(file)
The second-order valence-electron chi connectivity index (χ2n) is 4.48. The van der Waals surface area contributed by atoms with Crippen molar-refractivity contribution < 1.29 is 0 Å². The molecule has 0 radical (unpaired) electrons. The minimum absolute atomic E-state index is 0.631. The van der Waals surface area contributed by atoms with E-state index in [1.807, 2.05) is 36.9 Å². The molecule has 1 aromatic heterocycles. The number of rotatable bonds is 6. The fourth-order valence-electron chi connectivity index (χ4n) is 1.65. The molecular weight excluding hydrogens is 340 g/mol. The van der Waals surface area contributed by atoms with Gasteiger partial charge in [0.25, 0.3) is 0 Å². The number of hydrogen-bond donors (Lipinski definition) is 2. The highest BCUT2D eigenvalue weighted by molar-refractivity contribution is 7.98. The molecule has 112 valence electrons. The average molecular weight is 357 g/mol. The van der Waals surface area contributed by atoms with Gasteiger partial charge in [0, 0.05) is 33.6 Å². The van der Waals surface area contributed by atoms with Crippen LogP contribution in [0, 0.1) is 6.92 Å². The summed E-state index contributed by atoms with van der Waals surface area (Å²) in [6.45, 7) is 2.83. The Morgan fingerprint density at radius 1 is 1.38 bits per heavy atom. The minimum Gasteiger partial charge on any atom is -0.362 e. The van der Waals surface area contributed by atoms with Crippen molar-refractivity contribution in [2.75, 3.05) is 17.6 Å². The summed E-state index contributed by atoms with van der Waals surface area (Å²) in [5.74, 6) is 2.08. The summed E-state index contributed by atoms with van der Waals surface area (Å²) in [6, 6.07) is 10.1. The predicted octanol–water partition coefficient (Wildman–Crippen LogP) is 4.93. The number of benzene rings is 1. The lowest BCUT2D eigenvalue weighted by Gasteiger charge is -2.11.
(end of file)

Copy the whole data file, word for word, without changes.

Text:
The second-order valence-electron chi connectivity index (χ2n) is 4.48. The van der Waals surface area contributed by atoms with Crippen molar-refractivity contribution < 1.29 is 0 Å². The molecule has 0 radical (unpaired) electrons. The minimum absolute atomic E-state index is 0.631. The van der Waals surface area contributed by atoms with E-state index in [1.807, 2.05) is 36.9 Å². The molecule has 1 aromatic heterocycles. The number of rotatable bonds is 6. The fourth-order valence-electron chi connectivity index (χ4n) is 1.65. The molecular weight excluding hydrogens is 340 g/mol. The van der Waals surface area contributed by atoms with Gasteiger partial charge in [0.25, 0.3) is 0 Å². The number of hydrogen-bond donors (Lipinski definition) is 2. The highest BCUT2D eigenvalue weighted by molar-refractivity contribution is 7.98. The molecule has 112 valence electrons. The average molecular weight is 357 g/mol. The van der Waals surface area contributed by atoms with Gasteiger partial charge in [0, 0.05) is 33.6 Å². The van der Waals surface area contributed by atoms with Crippen LogP contribution in [0, 0.1) is 6.92 Å². The summed E-state index contributed by atoms with van der Waals surface area (Å²) in [6.45, 7) is 2.83. The Morgan fingerprint density at radius 1 is 1.38 bits per heavy atom. The minimum Gasteiger partial charge on any atom is -0.362 e. The van der Waals surface area contributed by atoms with Crippen molar-refractivity contribution in [2.75, 3.05) is 17.6 Å². The summed E-state index contributed by atoms with van der Waals surface area (Å²) in [5.74, 6) is 2.08. The summed E-state index contributed by atoms with van der Waals surface area (Å²) in [6, 6.07) is 10.1. The predicted octanol–water partition coefficient (Wildman–Crippen LogP) is 4.93. The number of benzene rings is 1. The lowest BCUT2D eigenvalue weighted by Gasteiger charge is -2.11.